Annunciation and Denunciation: Doing “Public Theology” in Authoritarian Times

Hippopotamus defends territory from elephant, Chobe River, Botswana - Aug 2013

Ever feel like this?

I do.  I can identify with that hippo. Some days I am so angry about what is happening in our country, and indeed, in our world, that all I can do is yell. And when that happens, I cannot write.

Public Theology means writing passionately, but not angrily. I always tell students and those who attend my Public Theology workshops, that you need to honor the anger, but then channel the passion it generates into your writing.

As theologian and ethicist Beverly Harrison wrote in “The Power of Anger in the Work of Love,” “Anger is not the opposite of love. It is better understood as a feeling-signal that all is not well in our relation to other persons or groups or to the world around us. Anger is a mode of connectedness to others and it is always a vivid form of caring. To put the point another way: anger is – and it always is – a sign of some resistance in ourselves to the moral quality of the social relations in which we are immersed. … We must never lose touch with the fact that all serious human moral activity, especially action for social change, takes its bearings from the rising power of human anger. Such anger is a signal that change is called for, that transformation in relation is required.”

I have learned so much from Bev, but this insight is among the most important.

Transformation in relation is required.

To that end, I try, in doing Public Theology, to build a relationship with the reader. If you just blast out your own anger, you take away the space your reader needs in order to enter in to what you write. And that does not transform.

Yet, there is so much that is broken, warped, distorted, and downright cruel in our times that “denunciation” is required. But then, I try to announce the “good news” that this moral catastrophe is not the last word in the quality of our human relationships.

I have listed the readings for my Public Theology class below, but they are not the core of the class. The core of the class is the students’ relationships with one another and with me and with the teaching assistant so that we can, as another wonderful feminist theologian, Nelle Morton, said, “hear each other into speech.”

Just sharing reading and topics will not give you sense of this class. Instead, here are a few writing tips that I also share with the class, that can improve your writing so that you can be heard. Below are some topics I use in the lectures:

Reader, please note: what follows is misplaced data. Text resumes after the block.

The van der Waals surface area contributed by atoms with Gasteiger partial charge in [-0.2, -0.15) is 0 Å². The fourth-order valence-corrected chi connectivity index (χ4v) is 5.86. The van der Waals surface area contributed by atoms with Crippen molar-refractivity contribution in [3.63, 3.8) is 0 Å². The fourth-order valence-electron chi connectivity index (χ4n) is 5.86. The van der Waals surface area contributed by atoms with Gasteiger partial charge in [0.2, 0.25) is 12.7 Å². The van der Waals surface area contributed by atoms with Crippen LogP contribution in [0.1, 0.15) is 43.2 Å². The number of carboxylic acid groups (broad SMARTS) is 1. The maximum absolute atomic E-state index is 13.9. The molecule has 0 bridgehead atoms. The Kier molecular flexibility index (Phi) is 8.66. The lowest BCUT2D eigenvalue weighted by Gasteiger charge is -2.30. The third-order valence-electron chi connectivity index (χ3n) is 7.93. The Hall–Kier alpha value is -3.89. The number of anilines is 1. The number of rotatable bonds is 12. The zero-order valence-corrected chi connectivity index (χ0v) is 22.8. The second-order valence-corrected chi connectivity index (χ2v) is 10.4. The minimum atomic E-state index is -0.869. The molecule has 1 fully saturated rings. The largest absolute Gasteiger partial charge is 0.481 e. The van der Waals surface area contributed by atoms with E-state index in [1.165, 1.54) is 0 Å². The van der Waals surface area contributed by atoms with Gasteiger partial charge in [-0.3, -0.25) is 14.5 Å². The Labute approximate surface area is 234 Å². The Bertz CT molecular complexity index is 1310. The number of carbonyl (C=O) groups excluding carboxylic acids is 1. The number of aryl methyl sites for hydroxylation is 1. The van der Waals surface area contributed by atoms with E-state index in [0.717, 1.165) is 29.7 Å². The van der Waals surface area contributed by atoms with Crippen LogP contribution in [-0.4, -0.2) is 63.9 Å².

First, to write effectively in the public square you need a compelling title and an edgy visual. For example: 

IMG_2932

In that Huffington Post column, the juxtaposition of “Jesus” and “bathroom” has a jarring quality, and the graphic “All Gender Restroom” does the rest. The theological theme is Christology, of course, as today transgender folks who have no place to go to the bathroom are Jesus, who had “no place to lay his head.”

See?

Here are some things Public Theology is NOT:

  • A sermon
  • An essay
  • A “series of reflections”
  • An article
  • A poem
  • A story
  • A meditation

Public Theology IS: 

  • NOT about you, it’s about your readers, so know your readers. Who are they?
  • About one clear topic that is stated, related to a current media hook, and is well supported.
  • Visual: great banner, pictures, video, Tweets
  • Rewritten over and over and over, and short
  • Has a theological frame such as:
    • Who is the human being? This is sinful because…. Salvation means this, and not that…..
  • Public Theology is not theological if you just use a bunch of biblical quotations.
  • Announce the good news. Uplift your readers. Create an empathetic connection.

Some other tips:

  • Do not bury your lead
  • Do not bury your lead
  • Do not bury your lead
  • Write a draft, cut the last paragraph and paste it at the beginning.
  • Rewrite to support that first paragraph.
  • AT MOST people read the headline and the first paragraph.

The reading list for the class is not extensive.

Peggy McIntosh, White Privilege: Unpacking the Invisible Knapsack.

This is an older piece, but identifying white privilege as a severe problem is crucial.

Ta-Nehisi Coates, Ta-Nehisi Coates, We Were Eight Years in Power: An American Tragedy 

This book contains crucial insights into racism, but the role it plays in this class is to demonstrate beautifully clear writing done with passion.

Susan Thistlethwaite, #OccupytheBible: What Jesus Really Said (and Did) About Money and Power

Because, at the end of the day, money is the root of all evil, so follow the money.

Susan Thistlethwaite, Women’s Bodies as Battlefield: Christian Theology and the Global War on Women

Heteropatriarchy structures so much of what is happening in our time.

Chris Hedges, American Fascists: The Christian Right and the War on America.

Today’s radical right Christian agenda is fascism.

And there you have it.

 

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